VERE was built for the Admiralty in 1905, and it is believed that she was an Admiral’s steam barge. There is circumstantial evidence that she may have been assigned to HMS Dreadnought but the elusive serial numbers which would prove the case have not been found.
In 1923, she was purchased by Capt Bernard Fray who had her converted into a “Gentleman’s yacht” at W.H. Everton’s yard in Worcester. Details of the lavish conversion, which included a suit of sails as well as two unequal petrol engines and raising her deck by 2ft 6ins to provide better headroom, are described in detail in “The Motor Boat” magazine in October 1925. Captain Fray named her VERE as a compliment to his wife – Vere Croxhall Fray.
In July 1936, VERE came into the hands of William Charles Gatward Metcalfe and his business partner Stanley Hilliar. She was berthed at Bradwell-on-Sea in Essex. In August 1939 Vere was requisitioned by the Admiralty for “ARP” work and it is possible that this involved mine-hunting in the Thames Estuary. Later, in May 1940, William Metcalfe, unusually, skippered Vere himself to Dunkirk on several trips, and they are credited with the rescue of 346 British and Allied troops.
After the war, VERE had a number of owners and spent over 40 years on the Chichester canal as a much loved houseboat. However, this ended sadly in October 2006 when she sunk in shallow water as a result of substantial damage from water penetration through the outer skin. She was raised by the Receiver of Wreck and was about to be broken up when a group of maritime enthusiasts rescued her and removed her to the Isle of Wight.
VERE is currently undergoing complete restoration in Cowes, Isle of Wight, at the former yard of J. Samuel White where she may have been built in 1905. Her history is also being researched and new facts are emerging about her origins, her conversion, and William Metcalfe, her owner from 1936 – 1942, who took her to Dunkirk.
During restoration, many of the original 1905 fittings were discovered and remain intact: these include her one third of a ton brass rudder and cable steering sheaves; the brass wheel; brass cleats and fairleads; the wrought iron stern frame; bronze date stamped lifting eyes; most of her oak frames and double skin diagonal teak construction, and, importantly, the skylights which indicate that she was built as an Admiral’s barge rather than a steam pinnace/armed picket boat. These were all re-used in the 1924/5 conversion. The majority of the internal furnishings and superstructure from 1924/5 have survived and will be refitted.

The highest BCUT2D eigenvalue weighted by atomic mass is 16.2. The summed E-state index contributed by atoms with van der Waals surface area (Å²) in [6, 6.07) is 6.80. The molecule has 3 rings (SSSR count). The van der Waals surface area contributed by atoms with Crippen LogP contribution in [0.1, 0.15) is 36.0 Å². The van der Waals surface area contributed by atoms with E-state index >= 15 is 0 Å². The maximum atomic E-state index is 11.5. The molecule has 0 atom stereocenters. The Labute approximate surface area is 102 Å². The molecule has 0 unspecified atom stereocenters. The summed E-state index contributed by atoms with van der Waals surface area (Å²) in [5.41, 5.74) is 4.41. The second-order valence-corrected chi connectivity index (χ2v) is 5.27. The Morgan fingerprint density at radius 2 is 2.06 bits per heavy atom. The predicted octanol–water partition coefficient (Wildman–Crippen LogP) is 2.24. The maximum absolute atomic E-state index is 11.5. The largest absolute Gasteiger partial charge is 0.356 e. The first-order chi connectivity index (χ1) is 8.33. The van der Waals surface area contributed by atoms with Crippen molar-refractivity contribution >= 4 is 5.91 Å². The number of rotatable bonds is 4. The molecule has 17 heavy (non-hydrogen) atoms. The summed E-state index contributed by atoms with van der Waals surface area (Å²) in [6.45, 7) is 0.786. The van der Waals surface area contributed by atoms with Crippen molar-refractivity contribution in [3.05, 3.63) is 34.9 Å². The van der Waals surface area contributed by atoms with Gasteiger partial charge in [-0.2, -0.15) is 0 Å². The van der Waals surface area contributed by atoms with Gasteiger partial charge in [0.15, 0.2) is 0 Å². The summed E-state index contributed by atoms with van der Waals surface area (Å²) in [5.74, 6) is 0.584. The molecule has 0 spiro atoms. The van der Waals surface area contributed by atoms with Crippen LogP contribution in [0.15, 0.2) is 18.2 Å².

The intention now is to complete the restoration of Vere as she was in 1940, aided by a comprehensive set of photographs from the 1950s, just 12 years after Dunkirk. The work is being carried out meticulously using traditional methods and materials as far as possible.
She will then be established as a mobile educational memorial to Dunkirk travelling the South Coast ports, the Thames and the Medway. The initial audience will be Junior school pupils who, as part of the National Curriculum, study WW2 including Dunkirk. VERE’s long history, which includes service in both world wars, will provide an inspiring foundation for informing future generations about the extraordinary events in May/June 1940.
This vessel was lost to a fire at the boat yard the vessel was being restored at January 2016.
This vessel is a survivor from the First World War. You can read more about her wartime history by visiting our First World War: Britain's Surviving Vessels website www.ww1britainssurvivingvessels.org.uk.
Brann, Christian, The Little Ships of Dunkirk: 1940-1990, Collectors Books Ltd, 1989
Motorboat: Converted yacht as floating home - A cruiser with two engines of unequal power, pp352-3, 23 October 1925
Built for the Admiralty, possibly as an Admiral’s steam barge
She may have been assigned to HMS Dreadnought during the First World War although evidence is lacking
Purchased by Capt Bernard Fray and converted to Gentleman’s yacht at W.H. Everton’s yard, Worcester
Featured in detail in The Motor Boat magazine of October 1925
Purchased by William Charles Gatward Metcalfe and Stanley Hilliar and berthed at Bradwell-on-Sea
Requisitioned by Admiralty for ARP work and possibly involved in mine-hunting in Thames Estuary
William Metcalfe skippered Vere to Dunkirk on several trips and rescued 346 British and Allied troops
After war sold to series of owners and spent over 40 years on Chichester Canal as houseboat
Sank in shallow water as result of water penetration through outer skin but raised by Receiver of Wrecks
Purchased by maritime enthusiasts and transported to Isle of Wight for conservation
Complete restoration underway to her 1940 configuration
Totally lost to a fire at the boat yard where the vessel was being restored
A Sustainability Award of £900 towards restoration costs was made from the Strategic Development Fund of National Historic Ships
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